FLAGSTAFF, Ariz. (AP) — A California man rescued early Friday from the bottom of a mine shaft in northern Arizona's Meteor Crater reportedly jumped in to "appease the gods," authorities said.
Coconino County sheriff's officials said Parminder Singh told deputies after the eight-hour rescue in freezing temperatures that he intentionally jumped into the shaft, which is 100 feet deep and closed to the public.
Singh, 28, of Union City, was reported to be in fair condition at Flagstaff Medical Center. A hospital spokeswoman said Singh was not in any condition to speak to reporters and she would not disclose what injuries he suffered.
Sheriff's spokesman Gerry Blair said deputies believe Singh had "a broken arm and a broken leg and some abrasions."
Blair said it was still unclear if Singh came all the way from California just to jump into the vertical mine shaft.
The Arizona Daily Sun reported Friday night that investigators believe Singh is a semi-truck driver because his 18-wheeler was later found in a parking lot near the crater, which is a tourist attraction 35 miles east of Flagstaff and also used as a research laboratory.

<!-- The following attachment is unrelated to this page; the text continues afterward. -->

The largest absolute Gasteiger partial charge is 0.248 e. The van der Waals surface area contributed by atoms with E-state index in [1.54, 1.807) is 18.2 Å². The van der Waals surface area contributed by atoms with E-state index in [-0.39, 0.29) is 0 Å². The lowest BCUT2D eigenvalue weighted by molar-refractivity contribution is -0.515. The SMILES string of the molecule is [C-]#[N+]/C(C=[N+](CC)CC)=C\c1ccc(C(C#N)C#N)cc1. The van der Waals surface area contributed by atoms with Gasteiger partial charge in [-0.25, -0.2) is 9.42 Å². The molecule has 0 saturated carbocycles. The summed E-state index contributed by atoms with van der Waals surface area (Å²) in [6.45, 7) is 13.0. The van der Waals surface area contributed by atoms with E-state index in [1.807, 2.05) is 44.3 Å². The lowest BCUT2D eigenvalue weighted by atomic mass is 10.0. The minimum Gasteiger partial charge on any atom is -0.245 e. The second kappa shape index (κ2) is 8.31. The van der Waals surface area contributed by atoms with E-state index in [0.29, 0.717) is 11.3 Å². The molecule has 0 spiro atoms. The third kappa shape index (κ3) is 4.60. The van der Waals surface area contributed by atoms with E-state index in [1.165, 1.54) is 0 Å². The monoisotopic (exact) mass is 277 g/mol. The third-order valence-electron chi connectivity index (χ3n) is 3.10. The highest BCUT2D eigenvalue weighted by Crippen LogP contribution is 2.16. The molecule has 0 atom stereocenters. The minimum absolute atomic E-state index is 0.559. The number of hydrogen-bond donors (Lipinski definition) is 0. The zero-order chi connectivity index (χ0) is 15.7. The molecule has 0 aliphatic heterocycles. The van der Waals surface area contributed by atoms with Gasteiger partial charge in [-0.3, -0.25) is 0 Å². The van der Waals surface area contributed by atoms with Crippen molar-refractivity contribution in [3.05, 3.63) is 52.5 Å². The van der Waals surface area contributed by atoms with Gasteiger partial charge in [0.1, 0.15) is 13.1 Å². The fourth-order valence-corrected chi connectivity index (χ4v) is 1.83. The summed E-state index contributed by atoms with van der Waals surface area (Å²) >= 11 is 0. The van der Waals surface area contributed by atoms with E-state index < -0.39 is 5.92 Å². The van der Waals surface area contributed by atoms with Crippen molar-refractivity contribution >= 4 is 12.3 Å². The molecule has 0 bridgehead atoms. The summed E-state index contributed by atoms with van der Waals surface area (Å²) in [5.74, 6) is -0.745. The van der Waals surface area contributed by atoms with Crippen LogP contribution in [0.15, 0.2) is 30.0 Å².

Deputies said that during an interview with investigators after the rescue, Singh told them he intentionally jumped into the shaft to "appease the gods."
Blair said Singh didn't elaborate. He said "it remains to be seen" whether Singh would face trespassing or other charges.
Meteor Crater was created by an asteroid about 50,000 years ago. It is nearly 1 mile across, 2.4 miles in circumference and about 600 feet deep.
An employee at the privately owned impact site called the sheriff's office about 4 p.m. Thursday to report a man trespassing at the bottom of the crater.
He then told authorities that he watched through binoculars as the man jumped feet first into the mine shaft, which is surrounded by a 7-foot-high fence topped with barbed wire.
It took hours for rescuers to get to the opening of the mine shaft, and they were battling 20-degree temperatures with a wind chill factor below zero.
They called out to Singh about 8:20 p.m. and got a faint reply, indicating he was still alive.
Sheriff's officials said rescuers lowered food, water, warm clothing, a flashlight and a portable radio to Singh so they could communicate with him.
A member of the Flagstaff Fire Department's technical rescue team was lowered into the shaft to provide initial treatment to Singh, who they said had severe hypothermia.
Singh was carried up the 600-foot crater incline and then more than a mile to the visitor center's parking lot before he was transported to a hospital.
More than 30 responders from various agencies around Arizona assisted in the rescue, Blair said.